One week before GE Healthcare said it had placed an IN Cell 1000 with the Institut Curie, the company launched two new informatics products related to the IN Cell — the Developer Toolbox image analysis software that allows researchers to "fully customize" image analysis routines, and new algorithms "for a wide range of cellular assays to measure any granule-like or discrete features in multiple wavelengths," according to a company statement.
"The new algorithms are an extension of our existing suite of validated image analysis modules that expand the range and diversity of biological applications that can be analyzed, to include assays such as complex cell cycle and toxicity assays in single and multiplex format," Anne Jones, director of marketing for Cellular Sciences, Lead Discovery, in GE Healthcare's Discovery Systems division, wrote in an e-mail to CBA News.
Regarding the new software and algorithms, "[GE] didn't announce much," according to a long-time former Amersham senior executive who left following the GE Healthcare acquisition, and who asked to remain anonymous because of his current affiliation with a drug-screening tool vendor. "They've had the Developer Toolbox for years, and have been beta-testing and trying to get the thing to work.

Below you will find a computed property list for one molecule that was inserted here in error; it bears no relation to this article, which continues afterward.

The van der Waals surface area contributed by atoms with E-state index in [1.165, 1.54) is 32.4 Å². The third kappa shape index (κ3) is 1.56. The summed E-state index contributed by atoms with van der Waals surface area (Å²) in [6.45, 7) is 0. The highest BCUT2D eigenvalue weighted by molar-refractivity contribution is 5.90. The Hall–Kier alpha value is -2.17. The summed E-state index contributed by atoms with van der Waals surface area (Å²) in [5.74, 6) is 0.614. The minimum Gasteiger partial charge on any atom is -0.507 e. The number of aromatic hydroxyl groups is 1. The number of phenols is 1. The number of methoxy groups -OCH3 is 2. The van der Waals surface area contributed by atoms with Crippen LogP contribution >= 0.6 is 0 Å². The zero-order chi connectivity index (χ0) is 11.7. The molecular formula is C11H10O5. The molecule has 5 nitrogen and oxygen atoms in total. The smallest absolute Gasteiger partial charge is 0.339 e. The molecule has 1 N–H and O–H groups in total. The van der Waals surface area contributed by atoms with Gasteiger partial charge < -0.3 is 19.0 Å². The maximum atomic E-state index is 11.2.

"The product is what it is — I don't think it's ever going to change, because they were unable to bring the people from St. Catharine's down to New Jersey," he said, referring to GE's recent closure of the St. Catharine's, Ontario site and associated layoffs. "They also didn't get one person who was a Sunnyvale site employee to go to New Jersey," he added, referring to additional layoffs from GE Healthcare's Sunnyvale, Calif., facility.
According to GE Healthcare, however, the Developer Toolbox has only been in beta-testing in this calendar year, and is indeed a new product release.
"The IN Cell Developer Toolbox has undergone successful beta trials over the past few months but has just been formally released and is a new product," wrote GE Healthcare's Jones in an e-mail.
"Working in conjunction with our sizeable customer base we realized that a need was not being met in the marketplace and in addition to the comprehensive range of validated algorithms offered, there should also be an additional capability given to customers to construct their own analysis routines for specific applications without the need for specialized programming knowledge," Jones wrote.
"IN Cell Developer Toolbox offers this flexibility in the form of a set of tools that customers can use to define their own analysis and output," she added. "Importantly, this toolbox operates in the same environment as the validated algorithms so that the user does not have to learn two very different software packages. Thus the validated algorithms and flexible toolbox complement one another to enable users to analyze the broadest diversity of assays that they can perform."
— Ben Butkus ([email protected])